Tuesday, December 23, 2014


While every Christmas is a joy to me, over the years, a few of them have held moments so special, that each season I dust off my memories to replay them in my heart.  They conjure up feelings of love, warmth and family, and with them, the knowledge that on that particular Christmas, the real spirit of the season was not lost in all the wrappings and trimmings. It is what we chase after each year in our efforts to replicate the magic, but it is like trying to catch the wind; it happens when it will, graces your life for a few glorious moments, and then vanishes as quickly as it came. The only constant in each of the moments, is that family always played a part in them, and, that no matter how they unfolded, the passing of the years does nothing to diminish the happiness that revisiting them brings me.
The oldest one is of a Christmas when I was about ten years old, when my mother had given my brothers some sort of gyroscopes as gifts.  While I can't remember their exact words upon receiving them, I CAN remember the laughter that followed. While it may not have been the response she had anticipated, their reactions were priceless, and, best of all, she had also purchased a tape recorder for the family that year, and, unbeknownst to us, placed it under the couch to record the evening's gift-giving.  We replayed the moment over and over, and although sadly, the tape was lost over the years, the memory of the laughter never has been.
Another one is of Christmas shopping with my brother Martin, when I was about 20.  I can't even remember who or what we were shopping for, but I vividly recall that it involved going to MANY stores and passing the MANY Salvation Army bell-ringers that stood outside of them. Whatever gift we were in search of kept eluding us that year and I remember practically running after my brother to keep up with his quick pace. The only time I could pause to catch my breath was as my brother would stop to place a donation in each kettle and then wait for me to do the same.  By the time we passed the fourth bell-ringer though, I felt I had met my donation-giving quota, so I started to walk by without making one.  My brother, however, did not follow.  
"You didn't put any money in the pot." He said to me. 
"I know," I answered.  "I already made a donation at the last three."
His brow furrowed for a second, as he reached into his pocket and made one for me, and then, when out of earshot of the bell-ringer, he stated simply, but firmly, "Never pass a bell-ringer without making a donation."
While my brother might not even remember that moment, I have never forgotten it; nor have I ever passed a bell-ringer again without making a donation. That moment lived on as I would retell it to my daughters as they grew up, and proved particularly costly to Holly and Gina.  They both worked at Kmart while in high school and they had to pass a bell-ringer every day that they went to work. I remember they asked if being employed at a store exempted them from giving and I answered simply with a furrowed brow.
Other moments come to mind, as well.  Like the year that I went shopping with my sister Janet, for example, and helped her as she purchased over 100 packages of socks to be passed out at the dinner for the homeless that she facilitated each year.  A man inquired as to why we were pushing carts that were literally, overflowing with socks, and then, upon hearing the story, made a sizable, impromptu donation because he wanted to be a part of it. The spirit of Christmas came that year, not from what one took out of a shopping cart, but rather, by what one put into it.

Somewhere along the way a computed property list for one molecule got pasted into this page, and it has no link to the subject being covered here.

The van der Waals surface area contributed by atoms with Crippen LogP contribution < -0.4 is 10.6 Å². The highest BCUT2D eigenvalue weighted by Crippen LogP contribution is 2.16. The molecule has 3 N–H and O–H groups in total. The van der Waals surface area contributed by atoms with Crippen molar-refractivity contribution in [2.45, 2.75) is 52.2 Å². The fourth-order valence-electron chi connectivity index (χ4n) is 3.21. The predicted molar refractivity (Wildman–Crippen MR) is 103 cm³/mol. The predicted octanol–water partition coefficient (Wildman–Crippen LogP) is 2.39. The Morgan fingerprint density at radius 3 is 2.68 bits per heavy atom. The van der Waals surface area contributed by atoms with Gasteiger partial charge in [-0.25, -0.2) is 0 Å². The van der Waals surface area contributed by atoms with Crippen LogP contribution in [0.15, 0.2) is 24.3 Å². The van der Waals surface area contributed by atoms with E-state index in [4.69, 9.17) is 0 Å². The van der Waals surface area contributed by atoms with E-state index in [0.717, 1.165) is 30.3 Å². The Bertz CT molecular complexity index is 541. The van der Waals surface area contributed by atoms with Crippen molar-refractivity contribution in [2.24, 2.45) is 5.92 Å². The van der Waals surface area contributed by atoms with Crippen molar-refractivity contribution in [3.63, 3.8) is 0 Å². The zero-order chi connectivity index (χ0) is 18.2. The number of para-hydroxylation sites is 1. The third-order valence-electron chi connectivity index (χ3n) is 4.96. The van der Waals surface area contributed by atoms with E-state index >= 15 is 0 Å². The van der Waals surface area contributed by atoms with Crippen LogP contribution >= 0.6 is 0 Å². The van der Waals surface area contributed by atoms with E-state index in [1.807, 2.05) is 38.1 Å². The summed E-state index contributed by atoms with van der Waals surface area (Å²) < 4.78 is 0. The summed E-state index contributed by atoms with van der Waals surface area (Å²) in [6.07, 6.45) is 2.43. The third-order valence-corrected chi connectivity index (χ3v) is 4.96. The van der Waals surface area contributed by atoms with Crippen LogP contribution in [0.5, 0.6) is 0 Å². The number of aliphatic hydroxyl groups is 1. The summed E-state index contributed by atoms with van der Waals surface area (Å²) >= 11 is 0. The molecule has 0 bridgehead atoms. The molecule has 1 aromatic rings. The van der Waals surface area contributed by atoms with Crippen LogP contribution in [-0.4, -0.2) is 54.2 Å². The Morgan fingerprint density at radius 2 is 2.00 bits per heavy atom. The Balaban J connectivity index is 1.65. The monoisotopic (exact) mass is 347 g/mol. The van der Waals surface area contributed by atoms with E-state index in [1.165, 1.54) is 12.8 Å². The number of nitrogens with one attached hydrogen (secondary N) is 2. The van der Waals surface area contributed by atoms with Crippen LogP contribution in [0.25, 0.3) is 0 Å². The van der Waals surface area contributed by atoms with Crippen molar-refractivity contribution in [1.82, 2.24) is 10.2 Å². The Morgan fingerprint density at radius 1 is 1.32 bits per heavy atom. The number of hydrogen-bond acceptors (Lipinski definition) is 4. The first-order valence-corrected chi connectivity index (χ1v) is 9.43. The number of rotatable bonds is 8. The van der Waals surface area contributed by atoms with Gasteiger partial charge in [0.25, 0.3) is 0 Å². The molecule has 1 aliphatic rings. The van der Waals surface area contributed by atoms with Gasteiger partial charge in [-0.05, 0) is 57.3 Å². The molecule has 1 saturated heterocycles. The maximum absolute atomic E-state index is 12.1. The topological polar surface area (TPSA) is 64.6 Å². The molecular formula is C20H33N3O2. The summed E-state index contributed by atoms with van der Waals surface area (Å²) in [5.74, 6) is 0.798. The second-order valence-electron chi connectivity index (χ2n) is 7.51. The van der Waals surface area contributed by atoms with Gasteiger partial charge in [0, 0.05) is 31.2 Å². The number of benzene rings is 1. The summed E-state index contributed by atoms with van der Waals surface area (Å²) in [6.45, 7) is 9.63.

This year, I am happy to say, I had such a moment already.  Again, it came unexpectedly, but instantly, I recognized its beauty. Our daughter Gina is giving us a family portrait this year for Christmas, and this past Saturday, we gathered together to have our photos taken.  My husband had undergone surgery on his hand just two days before and I was worried a little, as to how cooperative he would be about dressing up for an outdoor photo shoot when it was 30 degrees outside.  Early in the day I spoke to him about how much effort Gina had put into the project.  She had gone to great lengths to create the perfect setting by securing permission for a special location at Stony Creek to be opened for us, as well as loading up the van with a wicker couch and chair to be used as props. 
"Gina went to a lot of trouble to do this, Dave, so make sure to be appreciative, okay?"  I said to him.
"Why do we have to have such weird children, Amy?" He answered.
"That is exactly the type of thing I am talking about, Dave." I said with a laugh. 
"I mean creative."  He said.  "Why do we have to have such "creative" children?"
I am happy to say that Dave's behavior exceeded my expectations, and despite the cold weather, an aching hand and the hectic pace needed to unload a van filled with furniture onto a tree-lined dirt road at Stony Creek, he was wonderful.  I have yet to see all the photos, from which we will choose the two favorites for our canvas, but the girls sent me one, and in it I saw that we had captured another one of those magical Christmas memories.  Each time I look at it I can hear the sound of my daughters' laughter, as well as Dave's commentary, muttered through gritted teeth he thought mimicked a smile, as he inquired as to how much longer he would need to be outside without a coat on.  Each viewing makes me smile anew. It is the Spirit of Christmas; blowing through a tree-lined, dirt road and resting upon each of our shoulders for one precious moment... caught on film.  (Special thanks to Aaron Smith for capturing it.)  Blessings, Amycita xoxoxo